Christopher Davis: Hi, I'm Christopher Davis, here in Chicago at the Morningstar Investment Conference. I'm here with my Canadian fund analyst colleagues talking to other global fund analysts, learning what's going on in the fund industry and hearing new ideas from world class investment managers. I'm here with Canadian fund analyst Adam Fisch, thanks for joining me Adam.
Thanks for joining me, Adam.
Adam Fisch: Sure, let’s get started.
Davis: Alright. Well what have you learned? What are some of the key takeaways that you've surmised over the past few days?
Fisch: First I would say that it’s been a really interesting experience. It’s a great opportunity for advisors to come out and put some faces to the names of portfolio managers that they’ve maybe invested with over the years or just to hear different ideas. There are certainly some themes that, I think, we’ve started to see developing over the course of the conference. One of them that I think is worth noting is the search for yield. Which has been true in Canada, as it’s been true in the U.S. and how that’s played out in terms of some equities getting overpriced.
Davis: I mean, rates are just as low in the U.S. as in Canada. This seems to be a major dilemma for investors. I don’t know if we have any really good solutions to these dilemmas from the conference. My takeaway is hearing all of these managers talk. They seem confident that the U.S. economy is getting better. Emerging economies may be getting worse, but overall the picture for the world is brightening.
At worse, things aren’t getting any worse; however, the situation for savers probably is not going to improve anytime soon. The Federal Reserve is probably going to keep rates really, really low for a really long time.
Fisch: I think the takeaway for any investor is where are things positioned? And then how can I take advantage of that? So, right now as you said, yields are very low, and people that are looking for a steady stream of income are looking elsewhere.
So, the natural point to start is dividend payers which we’ve seen in Canada as well as in the U.S. and a lot of those securities have arguably gotten very expensive. And if you’re comfortable without that steady stream of income, it may present some good opportunities elsewhere.
Davis: Wondering if you had any thoughts of what might be bubbling underneath the surface often, what happens in the U.S. ends up happening elsewhere around the globe?
Fisch: Absolutely. As you alluded to, things in the U.S. are starting to seem pretty good. Corporate balance sheets are looking much healthier than they were a couple of years ago. And a lot of portfolio managers that we heard seemed pretty positive on it.
That said, the Canadian economy while it benefits from a strong U.S. economy, they are not perfectly identical as everyone in Canada knows it’s much more resource focused. So, even if the U.S. economy is doing well, if commodity prices struggle, then Canadian commodity producers might still have a hard time.
Davis: Yes, we heard some mix sentiment on emerging markets. James Montier from GMO was very notable in his discussion of emerging markets. He said that GMO forecasts something like 7% to 9% annualized returns over the next seven years in emerging markets, which is really good. I think that’s their – they think that asset class could fare best, but their confidence in that projection was fairly low. They worry about a housing bubble in China, and China is in the driver seat for emerging markets and natural resources consumption.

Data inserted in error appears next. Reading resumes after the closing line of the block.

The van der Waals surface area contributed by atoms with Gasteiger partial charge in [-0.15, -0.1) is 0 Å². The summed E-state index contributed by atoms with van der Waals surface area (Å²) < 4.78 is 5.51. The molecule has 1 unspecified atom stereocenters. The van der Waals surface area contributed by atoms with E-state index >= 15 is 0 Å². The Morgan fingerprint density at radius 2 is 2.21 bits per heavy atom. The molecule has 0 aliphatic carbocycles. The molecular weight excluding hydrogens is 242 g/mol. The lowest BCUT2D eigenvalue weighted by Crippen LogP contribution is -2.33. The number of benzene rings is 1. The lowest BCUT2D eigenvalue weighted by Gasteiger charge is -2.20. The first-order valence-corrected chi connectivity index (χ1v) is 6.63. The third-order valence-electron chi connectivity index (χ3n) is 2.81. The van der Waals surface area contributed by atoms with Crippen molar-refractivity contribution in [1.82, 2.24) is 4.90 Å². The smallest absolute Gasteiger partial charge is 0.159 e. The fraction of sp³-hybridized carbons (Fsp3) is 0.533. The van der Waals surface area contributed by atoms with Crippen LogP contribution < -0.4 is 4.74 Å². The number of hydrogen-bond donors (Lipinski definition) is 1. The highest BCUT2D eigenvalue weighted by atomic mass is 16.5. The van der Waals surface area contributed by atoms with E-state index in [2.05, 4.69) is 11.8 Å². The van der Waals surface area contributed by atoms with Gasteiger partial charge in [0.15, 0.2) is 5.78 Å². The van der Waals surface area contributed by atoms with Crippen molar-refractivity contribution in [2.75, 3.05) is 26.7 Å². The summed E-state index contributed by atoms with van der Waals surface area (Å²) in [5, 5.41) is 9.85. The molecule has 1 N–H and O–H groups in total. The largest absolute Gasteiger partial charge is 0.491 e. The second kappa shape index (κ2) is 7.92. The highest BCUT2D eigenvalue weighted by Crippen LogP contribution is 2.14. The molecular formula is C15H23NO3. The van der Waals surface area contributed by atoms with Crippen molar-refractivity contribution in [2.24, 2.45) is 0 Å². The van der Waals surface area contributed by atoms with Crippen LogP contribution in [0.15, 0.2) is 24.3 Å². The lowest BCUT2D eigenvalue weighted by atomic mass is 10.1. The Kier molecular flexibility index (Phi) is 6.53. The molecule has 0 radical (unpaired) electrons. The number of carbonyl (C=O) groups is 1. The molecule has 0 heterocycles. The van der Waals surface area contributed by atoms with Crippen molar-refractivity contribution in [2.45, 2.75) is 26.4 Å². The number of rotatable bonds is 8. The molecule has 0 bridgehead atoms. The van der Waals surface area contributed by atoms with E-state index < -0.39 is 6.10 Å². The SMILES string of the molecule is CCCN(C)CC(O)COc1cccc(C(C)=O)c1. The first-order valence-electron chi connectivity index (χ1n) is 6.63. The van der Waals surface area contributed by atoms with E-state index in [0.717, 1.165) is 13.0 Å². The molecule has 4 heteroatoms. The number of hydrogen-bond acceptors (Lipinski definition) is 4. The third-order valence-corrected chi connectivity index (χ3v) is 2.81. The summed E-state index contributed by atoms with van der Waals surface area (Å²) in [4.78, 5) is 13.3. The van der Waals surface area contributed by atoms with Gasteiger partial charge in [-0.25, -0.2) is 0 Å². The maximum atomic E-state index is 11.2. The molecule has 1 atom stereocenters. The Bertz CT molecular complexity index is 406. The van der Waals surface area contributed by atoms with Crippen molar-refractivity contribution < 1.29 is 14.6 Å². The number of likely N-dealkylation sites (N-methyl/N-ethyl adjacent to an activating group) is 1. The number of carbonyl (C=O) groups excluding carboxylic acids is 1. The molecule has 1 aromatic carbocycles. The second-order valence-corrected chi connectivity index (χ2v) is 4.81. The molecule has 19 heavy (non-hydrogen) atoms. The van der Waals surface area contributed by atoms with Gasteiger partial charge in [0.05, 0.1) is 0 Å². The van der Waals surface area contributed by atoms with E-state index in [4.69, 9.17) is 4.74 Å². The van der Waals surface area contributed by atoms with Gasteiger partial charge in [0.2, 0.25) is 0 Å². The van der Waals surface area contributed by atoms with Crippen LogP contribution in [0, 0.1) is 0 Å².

One thing that struck me is two emerging trends. One that I think could be good for Canada is the emergence of solutions products. So, like target date funds, meaning all an investor needs to know is when they’re going to retire or all they need to know is when their kid is going to go to university and the investment industry will design solutions to meet this goal. It seems like a good thing, but then we also hear about the rise of alternative investments. You have yield-hungry investors looking for alternative solutions, but these don’t necessarily seem better than traditional solutions.
Fisch: I think the benefit for alternative sort of remains to be seen. I think, we will remain a little skeptical until we maybe have a better understanding of the ins and outs of them. But I think with regard to some of those target-date solutions, I think they can be beneficial. We recognize a lot of Canadian investors, they don’t want to spend all day, every day, worrying about their investments and making investment decisions. In a lot of cases, it might actually be a net negative for them to do that because it’s easy to get caught up in emotion and buy at the wrong time, sell at the wrong time. There is mountains of evidence that market timing is often the biggest drag on performance.
So, if they can find their way into a broad-based solution that might give them some peace of mind that it’s being managed properly over the long term. It may allow them to sit back a little bit and maybe not try to time to market themselves.
Davis: I think that’s a great point. On the other hand, you have these alternative investments that promise absolute returns or when the stocks go down they promise to go up or stay flat. We already have a product like that – it’s called bonds, government bonds. And so, you can buy government bond index funds for 20 basis points or you could buy one of these alternative funds having expense ratios north of 2%. Who knows how expensive they’d be in the Canadian marketplace, they are expensive here in the U.S.
So I’m really skeptical about this trend, and I think investors should always be skeptical when it comes to newfangled products.
Fisch: Yes, I’d agree.
Davis: Well, thank you very much for joining me, Adam. It’s been an insightful conference, and I look forward to bringing some of our insights home. For morningstar.ca, I’m Christopher Davis.